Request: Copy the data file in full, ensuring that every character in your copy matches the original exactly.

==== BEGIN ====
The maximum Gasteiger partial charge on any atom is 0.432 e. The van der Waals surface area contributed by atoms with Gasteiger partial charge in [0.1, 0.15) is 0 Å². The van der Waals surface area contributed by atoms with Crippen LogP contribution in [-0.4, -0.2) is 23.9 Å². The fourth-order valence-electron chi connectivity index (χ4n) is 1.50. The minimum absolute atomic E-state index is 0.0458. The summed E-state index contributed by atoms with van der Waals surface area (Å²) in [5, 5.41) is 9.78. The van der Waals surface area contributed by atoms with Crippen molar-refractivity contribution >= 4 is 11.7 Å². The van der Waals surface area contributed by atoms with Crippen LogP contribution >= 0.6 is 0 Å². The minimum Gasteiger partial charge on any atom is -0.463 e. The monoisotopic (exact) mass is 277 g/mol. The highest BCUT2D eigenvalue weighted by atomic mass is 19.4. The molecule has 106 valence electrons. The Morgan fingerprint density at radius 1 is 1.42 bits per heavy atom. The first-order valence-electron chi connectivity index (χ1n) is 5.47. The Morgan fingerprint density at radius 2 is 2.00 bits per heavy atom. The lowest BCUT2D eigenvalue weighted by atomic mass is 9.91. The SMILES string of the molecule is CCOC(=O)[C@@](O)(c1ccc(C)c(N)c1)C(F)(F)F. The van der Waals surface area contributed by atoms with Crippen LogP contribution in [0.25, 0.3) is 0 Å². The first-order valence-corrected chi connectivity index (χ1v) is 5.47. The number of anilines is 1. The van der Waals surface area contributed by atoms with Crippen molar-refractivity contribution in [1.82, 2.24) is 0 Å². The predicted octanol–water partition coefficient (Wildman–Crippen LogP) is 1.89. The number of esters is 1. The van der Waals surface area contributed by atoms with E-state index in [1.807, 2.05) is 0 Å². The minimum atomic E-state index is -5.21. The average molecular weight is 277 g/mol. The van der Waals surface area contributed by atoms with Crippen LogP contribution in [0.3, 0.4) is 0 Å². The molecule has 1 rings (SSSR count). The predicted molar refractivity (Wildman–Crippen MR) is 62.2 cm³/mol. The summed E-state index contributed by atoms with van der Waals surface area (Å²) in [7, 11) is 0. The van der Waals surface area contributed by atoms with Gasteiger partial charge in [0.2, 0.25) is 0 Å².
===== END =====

The maximum Gasteiger partial charge on any atom is 0.432 e. The van der Waals surface area contributed by atoms with Gasteiger partial charge in [0.1, 0.15) is 0 Å². The van der Waals surface area contributed by atoms with Crippen LogP contribution in [-0.4, -0.2) is 23.9 Å². The fourth-order valence-electron chi connectivity index (χ4n) is 1.50. The minimum absolute atomic E-state index is 0.0458. The summed E-state index contributed by atoms with van der Waals surface area (Å²) in [5, 5.41) is 9.78. The van der Waals surface area contributed by atoms with Crippen molar-refractivity contribution >= 4 is 11.7 Å². The van der Waals surface area contributed by atoms with Crippen LogP contribution >= 0.6 is 0 Å². The minimum Gasteiger partial charge on any atom is -0.463 e. The monoisotopic (exact) mass is 277 g/mol. The highest BCUT2D eigenvalue weighted by atomic mass is 19.4. The molecule has 106 valence electrons. The Morgan fingerprint density at radius 1 is 1.42 bits per heavy atom. The first-order valence-electron chi connectivity index (χ1n) is 5.47. The Morgan fingerprint density at radius 2 is 2.00 bits per heavy atom. The lowest BCUT2D eigenvalue weighted by atomic mass is 9.91. The SMILES string of the molecule is CCOC(=O)[C@@](O)(c1ccc(C)c(N)c1)C(F)(F)F. The van der Waals surface area contributed by atoms with Crippen LogP contribution in [0.25, 0.3) is 0 Å². The first-order valence-corrected chi connectivity index (χ1v) is 5.47. The number of anilines is 1. The van der Waals surface area contributed by atoms with Crippen molar-refractivity contribution in [1.82, 2.24) is 0 Å². The predicted octanol–water partition coefficient (Wildman–Crippen LogP) is 1.89. The number of esters is 1. The van der Waals surface area contributed by atoms with E-state index in [1.807, 2.05) is 0 Å². The minimum atomic E-state index is -5.21. The average molecular weight is 277 g/mol. The van der Waals surface area contributed by atoms with Crippen LogP contribution in [0.3, 0.4) is 0 Å². The molecule has 1 rings (SSSR count). The predicted molar refractivity (Wildman–Crippen MR) is 62.2 cm³/mol. The summed E-state index contributed by atoms with van der Waals surface area (Å²) in [7, 11) is 0. The van der Waals surface area contributed by atoms with Gasteiger partial charge in [0.2, 0.25) is 0 Å².